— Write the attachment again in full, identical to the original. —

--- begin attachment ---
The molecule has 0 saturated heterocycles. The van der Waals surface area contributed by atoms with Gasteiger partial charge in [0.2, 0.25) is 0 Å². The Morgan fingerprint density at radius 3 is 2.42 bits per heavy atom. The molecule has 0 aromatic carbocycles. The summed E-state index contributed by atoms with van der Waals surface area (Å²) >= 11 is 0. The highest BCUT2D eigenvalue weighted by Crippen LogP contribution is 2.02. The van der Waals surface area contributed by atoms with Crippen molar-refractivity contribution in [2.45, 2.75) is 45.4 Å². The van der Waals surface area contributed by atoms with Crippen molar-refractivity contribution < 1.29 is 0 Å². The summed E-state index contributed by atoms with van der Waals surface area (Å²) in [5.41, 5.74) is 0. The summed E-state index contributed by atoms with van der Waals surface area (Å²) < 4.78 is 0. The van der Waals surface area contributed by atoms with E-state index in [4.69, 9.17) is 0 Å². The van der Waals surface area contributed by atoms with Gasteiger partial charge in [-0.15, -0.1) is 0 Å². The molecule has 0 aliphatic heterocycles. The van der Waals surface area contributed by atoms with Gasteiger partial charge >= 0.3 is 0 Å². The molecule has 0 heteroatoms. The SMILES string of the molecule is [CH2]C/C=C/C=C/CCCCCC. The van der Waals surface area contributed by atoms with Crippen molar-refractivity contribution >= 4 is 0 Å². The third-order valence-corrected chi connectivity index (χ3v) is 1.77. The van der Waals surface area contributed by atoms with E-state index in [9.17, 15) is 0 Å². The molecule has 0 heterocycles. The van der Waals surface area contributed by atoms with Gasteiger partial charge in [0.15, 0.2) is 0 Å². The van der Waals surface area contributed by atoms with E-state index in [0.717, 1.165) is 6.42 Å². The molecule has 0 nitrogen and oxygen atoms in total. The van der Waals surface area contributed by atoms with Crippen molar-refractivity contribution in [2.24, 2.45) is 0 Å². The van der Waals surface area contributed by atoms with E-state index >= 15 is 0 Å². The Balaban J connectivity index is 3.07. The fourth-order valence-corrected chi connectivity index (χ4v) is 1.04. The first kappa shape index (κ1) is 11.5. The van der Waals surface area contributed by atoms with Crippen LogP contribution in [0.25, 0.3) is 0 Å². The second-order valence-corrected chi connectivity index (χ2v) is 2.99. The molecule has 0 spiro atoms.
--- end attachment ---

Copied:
The molecule has 0 saturated heterocycles. The van der Waals surface area contributed by atoms with Gasteiger partial charge in [0.2, 0.25) is 0 Å². The Morgan fingerprint density at radius 3 is 2.42 bits per heavy atom. The molecule has 0 aromatic carbocycles. The summed E-state index contributed by atoms with van der Waals surface area (Å²) >= 11 is 0. The highest BCUT2D eigenvalue weighted by Crippen LogP contribution is 2.02. The van der Waals surface area contributed by atoms with Crippen molar-refractivity contribution in [2.45, 2.75) is 45.4 Å². The van der Waals surface area contributed by atoms with Crippen molar-refractivity contribution < 1.29 is 0 Å². The summed E-state index contributed by atoms with van der Waals surface area (Å²) in [5.41, 5.74) is 0. The summed E-state index contributed by atoms with van der Waals surface area (Å²) < 4.78 is 0. The van der Waals surface area contributed by atoms with E-state index in [4.69, 9.17) is 0 Å². The van der Waals surface area contributed by atoms with Gasteiger partial charge in [-0.15, -0.1) is 0 Å². The molecule has 0 aliphatic heterocycles. The van der Waals surface area contributed by atoms with Gasteiger partial charge >= 0.3 is 0 Å². The molecule has 0 heteroatoms. The SMILES string of the molecule is [CH2]C/C=C/C=C/CCCCCC. The van der Waals surface area contributed by atoms with Crippen molar-refractivity contribution >= 4 is 0 Å². The third-order valence-corrected chi connectivity index (χ3v) is 1.77. The van der Waals surface area contributed by atoms with E-state index in [9.17, 15) is 0 Å². The molecule has 0 heterocycles. The van der Waals surface area contributed by atoms with Gasteiger partial charge in [0.15, 0.2) is 0 Å². The van der Waals surface area contributed by atoms with E-state index in [0.717, 1.165) is 6.42 Å². The molecule has 0 nitrogen and oxygen atoms in total. The van der Waals surface area contributed by atoms with Crippen molar-refractivity contribution in [2.24, 2.45) is 0 Å². The van der Waals surface area contributed by atoms with E-state index >= 15 is 0 Å². The Balaban J connectivity index is 3.07. The fourth-order valence-corrected chi connectivity index (χ4v) is 1.04. The first kappa shape index (κ1) is 11.5. The van der Waals surface area contributed by atoms with Crippen LogP contribution in [0.25, 0.3) is 0 Å². The second-order valence-corrected chi connectivity index (χ2v) is 2.99. The molecule has 0 spiro atoms.